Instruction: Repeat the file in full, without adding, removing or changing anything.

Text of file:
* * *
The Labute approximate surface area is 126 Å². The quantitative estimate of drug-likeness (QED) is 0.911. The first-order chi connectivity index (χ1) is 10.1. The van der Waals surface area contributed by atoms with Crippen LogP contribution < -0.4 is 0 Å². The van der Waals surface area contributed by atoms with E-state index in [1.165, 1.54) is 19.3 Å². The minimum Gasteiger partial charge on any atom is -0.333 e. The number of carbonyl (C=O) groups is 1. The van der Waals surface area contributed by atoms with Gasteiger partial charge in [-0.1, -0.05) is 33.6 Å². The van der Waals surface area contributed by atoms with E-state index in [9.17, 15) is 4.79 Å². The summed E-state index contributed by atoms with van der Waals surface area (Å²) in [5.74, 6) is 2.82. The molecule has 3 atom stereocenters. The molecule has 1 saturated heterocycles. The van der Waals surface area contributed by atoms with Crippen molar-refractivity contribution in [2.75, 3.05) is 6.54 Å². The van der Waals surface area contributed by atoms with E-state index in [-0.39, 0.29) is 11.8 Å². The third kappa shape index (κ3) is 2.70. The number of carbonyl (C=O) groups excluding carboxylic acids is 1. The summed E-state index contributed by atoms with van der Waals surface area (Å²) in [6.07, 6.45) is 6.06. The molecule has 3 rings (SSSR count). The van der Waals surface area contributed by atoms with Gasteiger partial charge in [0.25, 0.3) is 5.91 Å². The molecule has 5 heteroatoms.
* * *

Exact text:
The Labute approximate surface area is 126 Å². The quantitative estimate of drug-likeness (QED) is 0.911. The first-order chi connectivity index (χ1) is 10.1. The van der Waals surface area contributed by atoms with Crippen LogP contribution < -0.4 is 0 Å². The van der Waals surface area contributed by atoms with E-state index in [1.165, 1.54) is 19.3 Å². The minimum Gasteiger partial charge on any atom is -0.333 e. The number of carbonyl (C=O) groups is 1. The van der Waals surface area contributed by atoms with Gasteiger partial charge in [-0.1, -0.05) is 33.6 Å². The van der Waals surface area contributed by atoms with E-state index in [9.17, 15) is 4.79 Å². The summed E-state index contributed by atoms with van der Waals surface area (Å²) in [5.74, 6) is 2.82. The molecule has 3 atom stereocenters. The molecule has 1 saturated heterocycles. The van der Waals surface area contributed by atoms with Crippen molar-refractivity contribution in [2.75, 3.05) is 6.54 Å². The van der Waals surface area contributed by atoms with E-state index in [-0.39, 0.29) is 11.8 Å². The third kappa shape index (κ3) is 2.70. The number of carbonyl (C=O) groups excluding carboxylic acids is 1. The summed E-state index contributed by atoms with van der Waals surface area (Å²) in [6.07, 6.45) is 6.06. The molecule has 3 rings (SSSR count). The van der Waals surface area contributed by atoms with Gasteiger partial charge in [0.25, 0.3) is 5.91 Å². The molecule has 5 heteroatoms.